Former Liberian president Charles Taylor has been given a 50-year prison sentence in the Hague by the Special Court for Sierra Leone for aiding and abetting war crimes.
The prison term is for crimes committed in Sierra Leone between 1996 and 2002.
Amnesty International looks at key dates in the organisation’s campaigning work on his crimes and alleged crimes in Sierra Leone and Liberia prior to his arrest.
Charles Taylor, who also led the armed opposition group National Patriotic Front of Liberia (NPFL), was found guilty last month by international judges of aiding and abetting war crimes during the Sierra Leone internal armed conflict. He is yet to be prosecuted for crimes allegedly committed in his native country, Liberia.
While this historic judgment affirms that former heads of state cannot consider themselves immune from international justice, Amnesty International remains concerned that tens of thousands of people who suffered atrocities in Liberia and Sierra Leone are yet to see other perpetrators brought to justice.
In April 1992, Amnesty International representatives just back from researching human rights abuses committed during the internal armed conflict in Sierra Leone noted that an invasion force led by the NPFL under Charles Taylor had captured towns and villages in the southern and eastern provinces of Sierra Leone. The rebel forces, Amnesty International said, had been responsible for major human rights abuses, killing hundreds of people who refused to help them.
In a report on the 1995 Liberia peace agreement released in September 1995, Amnesty International reported that a number of political assassinations - including two leading opposition party figures carried out in July 1994 - had been ordered by the NPFL under Charles Taylor’s leadership.
In August 1997, Charles Taylor was inaugurated as President of Liberia following the general election of July 1997. In October 1997, Amnesty International called on the newly elected government of Liberia to place human rights on the national agenda and investigate human rights abuses committed during the war..
In December 1999, an Amnesty International press release noted that Charles Taylor had intimidated a Liberian human rights group, the Justice and Peace Commission of Liberia (JPC), after it called for a truth commission to be established in the country to look into violations committed during Liberia's seven-year internal armed conflict. .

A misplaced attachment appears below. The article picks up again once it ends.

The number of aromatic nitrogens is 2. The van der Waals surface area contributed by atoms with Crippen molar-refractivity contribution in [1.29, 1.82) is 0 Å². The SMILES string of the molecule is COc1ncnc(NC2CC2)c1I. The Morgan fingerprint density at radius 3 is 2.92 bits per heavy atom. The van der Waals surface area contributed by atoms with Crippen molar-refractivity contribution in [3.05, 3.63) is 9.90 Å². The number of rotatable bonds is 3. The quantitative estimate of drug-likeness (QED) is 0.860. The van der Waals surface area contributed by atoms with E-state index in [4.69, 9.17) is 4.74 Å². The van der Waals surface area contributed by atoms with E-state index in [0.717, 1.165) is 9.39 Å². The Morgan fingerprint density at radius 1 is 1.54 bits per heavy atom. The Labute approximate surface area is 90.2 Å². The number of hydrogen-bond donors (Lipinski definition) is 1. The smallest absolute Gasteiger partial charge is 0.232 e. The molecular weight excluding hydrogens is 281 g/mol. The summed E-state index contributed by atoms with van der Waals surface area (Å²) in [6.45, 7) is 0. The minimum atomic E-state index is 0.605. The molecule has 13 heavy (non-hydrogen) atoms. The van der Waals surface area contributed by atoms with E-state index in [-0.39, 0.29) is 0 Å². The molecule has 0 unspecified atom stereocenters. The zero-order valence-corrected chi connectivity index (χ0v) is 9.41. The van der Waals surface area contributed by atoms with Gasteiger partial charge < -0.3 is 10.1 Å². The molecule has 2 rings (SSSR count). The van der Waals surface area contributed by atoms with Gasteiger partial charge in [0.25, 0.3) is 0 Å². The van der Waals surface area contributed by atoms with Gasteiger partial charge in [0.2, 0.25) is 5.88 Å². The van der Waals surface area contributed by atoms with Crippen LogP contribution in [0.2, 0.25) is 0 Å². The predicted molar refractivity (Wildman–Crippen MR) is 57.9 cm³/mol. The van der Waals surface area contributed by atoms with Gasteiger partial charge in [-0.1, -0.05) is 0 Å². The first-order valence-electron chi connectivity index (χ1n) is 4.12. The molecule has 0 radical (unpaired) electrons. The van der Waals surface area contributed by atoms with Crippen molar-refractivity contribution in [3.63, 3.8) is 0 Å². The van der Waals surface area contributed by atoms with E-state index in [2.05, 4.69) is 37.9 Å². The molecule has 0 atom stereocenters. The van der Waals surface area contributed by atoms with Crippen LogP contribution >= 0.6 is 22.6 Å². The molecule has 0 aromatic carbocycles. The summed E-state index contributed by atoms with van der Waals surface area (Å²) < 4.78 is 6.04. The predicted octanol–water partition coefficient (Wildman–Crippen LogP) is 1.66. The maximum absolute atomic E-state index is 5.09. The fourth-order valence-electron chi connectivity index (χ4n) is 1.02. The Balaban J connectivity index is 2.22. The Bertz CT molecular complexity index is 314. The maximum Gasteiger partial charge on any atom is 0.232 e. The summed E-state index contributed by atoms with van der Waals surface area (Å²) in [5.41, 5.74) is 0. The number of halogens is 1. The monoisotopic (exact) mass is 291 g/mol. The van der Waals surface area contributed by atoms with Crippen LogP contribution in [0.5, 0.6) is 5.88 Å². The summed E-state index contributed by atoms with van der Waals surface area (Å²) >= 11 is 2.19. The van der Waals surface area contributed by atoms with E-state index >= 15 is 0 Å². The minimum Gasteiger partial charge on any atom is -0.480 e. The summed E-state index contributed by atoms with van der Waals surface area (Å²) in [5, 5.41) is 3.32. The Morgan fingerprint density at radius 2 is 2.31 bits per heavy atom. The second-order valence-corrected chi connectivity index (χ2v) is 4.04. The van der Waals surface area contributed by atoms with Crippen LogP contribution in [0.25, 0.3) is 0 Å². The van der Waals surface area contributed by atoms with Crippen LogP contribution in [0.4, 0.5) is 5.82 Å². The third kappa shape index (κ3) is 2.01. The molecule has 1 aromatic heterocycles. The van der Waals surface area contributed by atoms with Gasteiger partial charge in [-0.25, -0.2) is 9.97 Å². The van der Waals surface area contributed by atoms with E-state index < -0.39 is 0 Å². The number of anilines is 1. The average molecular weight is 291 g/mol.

An April 2001 report remarked that Charles Taylor’s government had done virtually nothing to investigate and bring to justice those responsible for widespread human rights abuses during Liberia’s internal armed conflict, which had been raging since 1989.
The report also documented that since mid-2000, dozens of civilians had allegedly been extrajudicially executed and more than 100 civilians, including women, had been tortured by the Anti-Terrorist Unit (ATU) and other Liberian security forces. It noted that a former media consultant to President Taylor had ‘disappeared’ after he criticized exploitation of forest resources in southeastern Liberia by logging companies without benefits to the locals
In July the same year, Amnesty International reported that at least 40 Liberian students attempting to hold a peaceful rally had been tortured by security forces. At least 20 students were detained and female students were reportedly raped while held incommunicado and without charge for weeks. Yet the Liberian authorities did not open any investigations into the allegations and no one was brought to justice, Amnesty International said.
In December 2001, Amnesty International called on the international community to take steps to protect the population from further human rights abuses in Liberia.
In June 2003, the Special Court for Sierra Leone announced publicly that Charles Taylor was charged with war crimes. Charles Taylor was in Accra attending talks aimed at ending Liberia’s internal armed conflict and Amnesty International urged the Ghanaian authorities to arrest him. In August that year, Taylor resigned the presidency and was granted exile in Nigeria.
In the following years, Amnesty International repeatedly urged the Nigerian government to arrest Charles Taylor.
On 23 March 2006, Amnesty International called on Nigerian President Olusegun Obasanjo to comply with Liberian President Johnson-Sirleaf’s request for Taylor to extradite Taylor and allow him to face trial at the Special Court for Sierra Leone.
Taylor was captured by Nigerian authorities during a failed attempt to flee the country, and by 29 March he was surrendered to the Special Court for Sierra Leone in Freetown..
In February 2007 Amnesty International concluded that during Charles Taylor’s presidency, no effort was made to remedy past human rights violations committed during the armed conflict.
Government security forces, including the Anti-Terrorist Unit , included former combatants who had not been vetted or retrained, nor undergone any process of demobilization or reintegration.
Numerous examples of interference of the executive in trials, especially those of political nature, proved that the judiciary was not independent of the executive, and it made no effort to bring any of the perpetrators to justice. Impunity reigned.
Amnesty International continues to call for the investigation and prosecution of Charles Taylor for crimes he is alleged to have committed in Liberia.